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Russian ‘beggar woman’ returns to Vietnam, causes another scene

Thursday, November 01, 2018, 11:50 GMT+7
Russian ‘beggar woman’ returns to Vietnam, causes another scene
Russian national Anastasiia “meditates” on a sidewalk on Phu Quoc Island off the coast of Kien Giang Province in southern Vietnam in this photo taken in August 2017. Photo: Tuoi Tre

A Russian woman who was removed from Vietnam last year for begging on Phu Quoc Island off the coast of Kien Giang Province has made her way back to the island and caused another scene, this time with a newfound companion.

The 25-year-old woman, identified as Anastasiia, and a friend have spent the last few weeks on Phu Quoc, causing a headache for local authorities who are working on a solution to return the duo to Russia, officials admitted on Wednesday.

The Russian nationals were reportedly injured in a fight with a hostel owner on Phu Quoc in early October. Following the incident, Anastasiia took her friend for treatment at Phu Quoc Hospital, but she refused to pay the bill.

Even after doctors agreed to exempt them from their hospital fees, the pair declined to leave and insisted on staying at the hospital for another week to “recover."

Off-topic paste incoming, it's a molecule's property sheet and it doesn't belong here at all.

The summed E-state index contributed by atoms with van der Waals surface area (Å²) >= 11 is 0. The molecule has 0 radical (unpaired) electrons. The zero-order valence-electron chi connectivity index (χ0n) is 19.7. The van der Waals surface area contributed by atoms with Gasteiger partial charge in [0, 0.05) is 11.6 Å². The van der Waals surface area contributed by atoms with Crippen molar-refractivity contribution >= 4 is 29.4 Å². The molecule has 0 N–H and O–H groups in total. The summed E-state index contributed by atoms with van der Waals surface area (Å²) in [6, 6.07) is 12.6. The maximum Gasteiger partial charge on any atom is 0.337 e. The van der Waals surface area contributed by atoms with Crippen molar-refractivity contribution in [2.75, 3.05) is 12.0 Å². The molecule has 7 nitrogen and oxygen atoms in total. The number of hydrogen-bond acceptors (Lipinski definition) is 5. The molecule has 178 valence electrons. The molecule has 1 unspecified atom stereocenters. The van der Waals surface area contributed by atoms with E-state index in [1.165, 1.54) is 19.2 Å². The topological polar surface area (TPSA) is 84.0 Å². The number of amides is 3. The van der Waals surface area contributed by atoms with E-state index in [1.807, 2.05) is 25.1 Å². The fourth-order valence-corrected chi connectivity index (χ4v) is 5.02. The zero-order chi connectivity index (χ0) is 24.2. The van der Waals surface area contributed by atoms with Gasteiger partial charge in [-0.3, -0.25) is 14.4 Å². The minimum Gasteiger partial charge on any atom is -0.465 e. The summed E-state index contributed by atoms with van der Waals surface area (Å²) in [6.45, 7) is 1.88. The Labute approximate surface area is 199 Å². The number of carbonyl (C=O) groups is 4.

They reportedly led an “unsanitary” lifestyle and caused discomfort for other patients unlucky enough to share the room, according to a report on Thanh Nien (Young People) newspaper.

The two only reluctantly agreed to check out on October 23 after repeated requests from hospital directors.

After leaving the hospital, Anastasiia and her friend wrote a note that reads, “They hit my husband. They robbed us. We need money for medicine, food, and survival. We would be glad if you could help,” and asked a local to translate it into Vietnamese, according to Thanh Nien.

The two then brought the note to a photocopy shop to have it enlarged and printed, but they were refused by the shop owner, the newspaper reports.

A community leader in Duong Dong Town on Phu Quoc told Tuoi Tre (Youth) newspaper on Wednesday that local authorities are unsure of how to appropriately handle the situation, as there is no precedent.

Van Cong Dau, director of Kien Giang’s Department of External Affairs, said the provincial department is waiting for an official request from Phu Quoc authorities for support in the case.

Once the request is received, the department will contact the Russian diplomatic mission to Vietnam to work on a solution to return the unwelcome visitors to their home country.

In August 2017, the Russian woman caused a stir in Vietnam after a photo was posted online in which she appeared to be “meditating” on a sidewalk on Phu Quoc with a note written in Vietnamese placed in front that read, “meditate for luck, need money.”

Readers criticized the action, which exemplifies a growing trend of foreign tourists in Vietnam seeking short-term jobs or resorting to panhandling in order fund their trip.

Authorities in Kien Giang managed to return the Russian woman to her home country after the incident, but it is unclear how she has found her way back.

Foreign visitors to Vietnam’s Phu Quoc Island are not required to obtain a visa if they intend to stay for 30 days or less.

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Tuan Son / Tuoi Tre News


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